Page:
J.J.M. Roberts points out in The Bible and the Ancient Near East: Collected Essays (Eisenbrauns, 2019) that no where in the HB does the actual Hebrew word for Messiah, מָשִׁיחַ, refer to the actual Davidic Messiah in the full sense of the concept. I think there is an exception in the book of Daniel, but that book dates much later. As such,
"A discussion of the Old Testament’s contribution to the development of the later messianic expectations can hardly be focused on the Hebrew word for messiah" (pp. 376).
So the lack of the use of the word for 'Messiah' in this passage is a poor argument against this passage speaking about the future Messiah. Isaiah 11 is traditionally read as Messianic in Jewish tradition. Reasons for a long range Messianic interpretation of Isa. 11 include:

The Messianic Identity of the "Son" in Isaiah 7 and 9.
Isaiah 5-12 contains three consecutive panels portraying the coming King, just as Deutero-Isaiah contains three consecutive panels describing the Servant of YHWH (Isa. 49, 50, 52-53 [ch. 42 is much earlier]). The cumulative evidence links the three sections revolving around Isa. 7; 9 and 11 as portraying a coming King using quite variegated imagery and symbolism. One of the connections between Isa. 7 and the section that revolves around Isa. 11 is that Isaiah has a son named Shear Jashub (which literally means 'a remnant will return'), as one can see in Isa. 7:3. But the thought of a remnant returning is communicated by Isa. 10:20-21 (Isa. 10:21 says that 'a remnant will return'). Isa. 10:20-21 lands in a section (Isaiah 10:5-34) which Christophe Rico and Jacob Stromberg (cf. "Hezekiah and the Oracles against the Nations in Isaiah," The History of Isaiah, Mohr Siebeck, 2021) have shown revolve around the Stump of Jesse oracle in Isaiah 11, and thus inaugurates it, especially since Isaiah 11:1ff. is syntactically linked with what precedes (וְיָצָ֥א). This link with Isaiah's son in Isa. 7:3, Shear Jashub (“A-Remnant-Shall-Return”), and the words “a remnant shall return” in Isa. 10:20-21, is thus developed in the Messianic oracle of Isaiah 11. Both Isa. 11:11 and Isa. 11:16 have two uses of the word שׁאר, and this word is present in 7:3 and 10:21. The Hebrew word מסלה, "highway," is also seen in Isa. 11:16, as in 7:3. There are more links noted in Stromberg's 2021 essay (pp. 319, n. 43), further strengthening the point about Shear Jashub. Other links between Isa. 11 and 7 include Isa. 11:2's “The spirit of counsel and strength” (rûaḥ ēşâ gəbûrâ), which will rest on the shoot of Jesse. These two qualities, "counsel and “plan” ( tēşâ ) echoes the first chapters of the Immanuel booklet (yā’aş in Isa. 7:5, "he plotted”; ‘üşû êşâ in Isa. 8:10, “form a plan”). Additionally, as in Isa. 7:2, Isa. 11:2 [4x], 15 has the image of rûaḥ. Etc.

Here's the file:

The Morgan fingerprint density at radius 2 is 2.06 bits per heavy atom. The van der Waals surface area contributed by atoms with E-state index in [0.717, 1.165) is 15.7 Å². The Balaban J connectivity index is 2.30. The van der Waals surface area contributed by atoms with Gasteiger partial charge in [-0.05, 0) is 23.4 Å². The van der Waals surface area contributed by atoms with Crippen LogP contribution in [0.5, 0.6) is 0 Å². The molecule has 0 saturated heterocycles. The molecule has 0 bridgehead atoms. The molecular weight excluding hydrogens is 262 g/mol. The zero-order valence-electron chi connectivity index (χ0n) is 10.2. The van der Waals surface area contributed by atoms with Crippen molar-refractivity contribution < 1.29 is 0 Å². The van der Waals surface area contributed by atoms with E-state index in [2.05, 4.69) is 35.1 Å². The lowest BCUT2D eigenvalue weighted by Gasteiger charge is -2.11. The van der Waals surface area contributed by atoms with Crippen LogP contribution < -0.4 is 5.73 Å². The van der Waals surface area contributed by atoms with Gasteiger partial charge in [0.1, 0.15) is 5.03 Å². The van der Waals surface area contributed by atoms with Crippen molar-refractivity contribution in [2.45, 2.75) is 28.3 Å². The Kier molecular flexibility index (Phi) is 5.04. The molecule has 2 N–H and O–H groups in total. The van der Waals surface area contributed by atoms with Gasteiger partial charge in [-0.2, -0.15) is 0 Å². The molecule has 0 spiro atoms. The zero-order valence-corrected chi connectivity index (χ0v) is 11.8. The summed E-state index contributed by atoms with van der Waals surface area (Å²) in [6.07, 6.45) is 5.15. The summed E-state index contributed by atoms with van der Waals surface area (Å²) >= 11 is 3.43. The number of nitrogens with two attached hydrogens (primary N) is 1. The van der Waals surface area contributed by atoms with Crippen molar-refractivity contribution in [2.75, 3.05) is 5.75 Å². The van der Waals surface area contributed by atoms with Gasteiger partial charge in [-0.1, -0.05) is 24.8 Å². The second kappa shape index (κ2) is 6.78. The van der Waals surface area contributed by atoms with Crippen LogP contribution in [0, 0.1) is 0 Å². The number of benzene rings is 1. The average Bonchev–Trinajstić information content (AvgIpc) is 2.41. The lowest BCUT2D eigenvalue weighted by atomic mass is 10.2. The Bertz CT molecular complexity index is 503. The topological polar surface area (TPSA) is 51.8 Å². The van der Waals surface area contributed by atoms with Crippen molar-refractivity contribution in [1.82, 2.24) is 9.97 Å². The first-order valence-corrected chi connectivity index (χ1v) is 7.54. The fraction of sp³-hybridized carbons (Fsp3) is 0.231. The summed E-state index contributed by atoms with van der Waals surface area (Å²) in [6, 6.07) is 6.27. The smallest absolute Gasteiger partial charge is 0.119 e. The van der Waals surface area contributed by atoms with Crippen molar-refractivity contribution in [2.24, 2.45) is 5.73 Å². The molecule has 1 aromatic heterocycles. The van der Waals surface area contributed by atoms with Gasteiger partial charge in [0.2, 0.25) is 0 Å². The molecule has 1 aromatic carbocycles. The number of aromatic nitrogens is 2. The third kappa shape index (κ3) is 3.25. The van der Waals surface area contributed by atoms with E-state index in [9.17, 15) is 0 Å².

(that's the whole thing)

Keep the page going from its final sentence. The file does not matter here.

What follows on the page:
Moving on, the el-gibbor child of Isaiah 9 (the same person as Immanuel) is also clearly the Messiah. For example, Isa. 9:1-7 clearly relates to Isaiah 11. James P. Ware in his book Paul and the Mission of the Church: Philippians in Ancient Jewish Context (Baker Academic, 2011), pp. 57, n. 22 notes numerous striking thematic and lexical links that connect Isa. 11:9-10, with the opening of the first royal oracle in Isaiah 9 (cf. 9:1b-9:2). These thematic and lexical links are:
There are other similarities between Isaiah 9 and 11 as well:
Since Isa. 11 is about the Messiah and seemed to take Isa. 9 (and 7) as Messianic, that probably means that Isa. 9 (and 7) was originally about the future Messiah as well. Isaiah 9 itself however makes clear that the "Son" (same person as "Immanuel") was no normal earthly king among kings, and transcends mundane earthly rule. Isaiah thought "there will be no end" to the reign of this King "from this time forth and forevermore." How does this apply to Hezekiah or any of the pre-exilic kings in Judah? Childs puts it this way:
The description of his reign makes it absolutely clear that his role is messianic. There is no end to his rule upon the throne of David, and he will reign with justice and righteousness forever.
(Brevard S. Childs, Isaiah, pp. 81 [emphasis mine])
There is also a glorious image that emerges in the background of the dramatic movement of Isaiah 6-12. It is the image of a cut down tree that begins to sprout again, which symbolizes both the people and also the Messianic King (Isa. 6:13; 7:2, 23-25; 9:15, 18; 10:15, 18-19, 33-34; 11:1). See my last post for more on this imagery. The fact that Isaiah 11:1 is syntactically linked with what precedes (which is Isaiah 10:33-34), where the forest/tree imagery is present, is thus noteworthy.